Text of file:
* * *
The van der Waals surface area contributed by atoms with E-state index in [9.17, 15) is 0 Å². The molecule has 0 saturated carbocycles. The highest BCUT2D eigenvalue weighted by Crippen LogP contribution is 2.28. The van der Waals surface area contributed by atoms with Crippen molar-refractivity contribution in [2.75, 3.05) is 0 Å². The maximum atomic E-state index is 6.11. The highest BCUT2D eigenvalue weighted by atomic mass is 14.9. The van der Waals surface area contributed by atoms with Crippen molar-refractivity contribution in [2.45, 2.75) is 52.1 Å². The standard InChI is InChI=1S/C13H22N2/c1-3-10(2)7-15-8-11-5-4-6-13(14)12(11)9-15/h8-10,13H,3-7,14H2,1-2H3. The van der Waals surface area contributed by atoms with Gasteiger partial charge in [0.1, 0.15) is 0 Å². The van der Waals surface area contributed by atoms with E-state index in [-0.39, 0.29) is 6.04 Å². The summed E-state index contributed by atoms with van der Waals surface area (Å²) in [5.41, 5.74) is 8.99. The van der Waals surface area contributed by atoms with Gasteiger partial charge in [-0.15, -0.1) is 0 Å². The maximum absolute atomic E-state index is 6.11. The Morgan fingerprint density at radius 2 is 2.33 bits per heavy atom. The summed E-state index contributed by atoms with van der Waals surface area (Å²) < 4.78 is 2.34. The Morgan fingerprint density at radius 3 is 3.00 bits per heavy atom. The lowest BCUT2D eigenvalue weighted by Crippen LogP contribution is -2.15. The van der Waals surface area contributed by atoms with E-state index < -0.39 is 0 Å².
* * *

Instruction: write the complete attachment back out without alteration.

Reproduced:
The van der Waals surface area contributed by atoms with E-state index in [9.17, 15) is 0 Å². The molecule has 0 saturated carbocycles. The highest BCUT2D eigenvalue weighted by Crippen LogP contribution is 2.28. The van der Waals surface area contributed by atoms with Crippen molar-refractivity contribution in [2.75, 3.05) is 0 Å². The maximum atomic E-state index is 6.11. The highest BCUT2D eigenvalue weighted by atomic mass is 14.9. The van der Waals surface area contributed by atoms with Crippen molar-refractivity contribution in [2.45, 2.75) is 52.1 Å². The standard InChI is InChI=1S/C13H22N2/c1-3-10(2)7-15-8-11-5-4-6-13(14)12(11)9-15/h8-10,13H,3-7,14H2,1-2H3. The van der Waals surface area contributed by atoms with Gasteiger partial charge in [0.1, 0.15) is 0 Å². The van der Waals surface area contributed by atoms with E-state index in [-0.39, 0.29) is 6.04 Å². The summed E-state index contributed by atoms with van der Waals surface area (Å²) in [5.41, 5.74) is 8.99. The van der Waals surface area contributed by atoms with Gasteiger partial charge in [-0.15, -0.1) is 0 Å². The maximum absolute atomic E-state index is 6.11. The Morgan fingerprint density at radius 2 is 2.33 bits per heavy atom. The summed E-state index contributed by atoms with van der Waals surface area (Å²) < 4.78 is 2.34. The Morgan fingerprint density at radius 3 is 3.00 bits per heavy atom. The lowest BCUT2D eigenvalue weighted by Crippen LogP contribution is -2.15. The van der Waals surface area contributed by atoms with E-state index < -0.39 is 0 Å².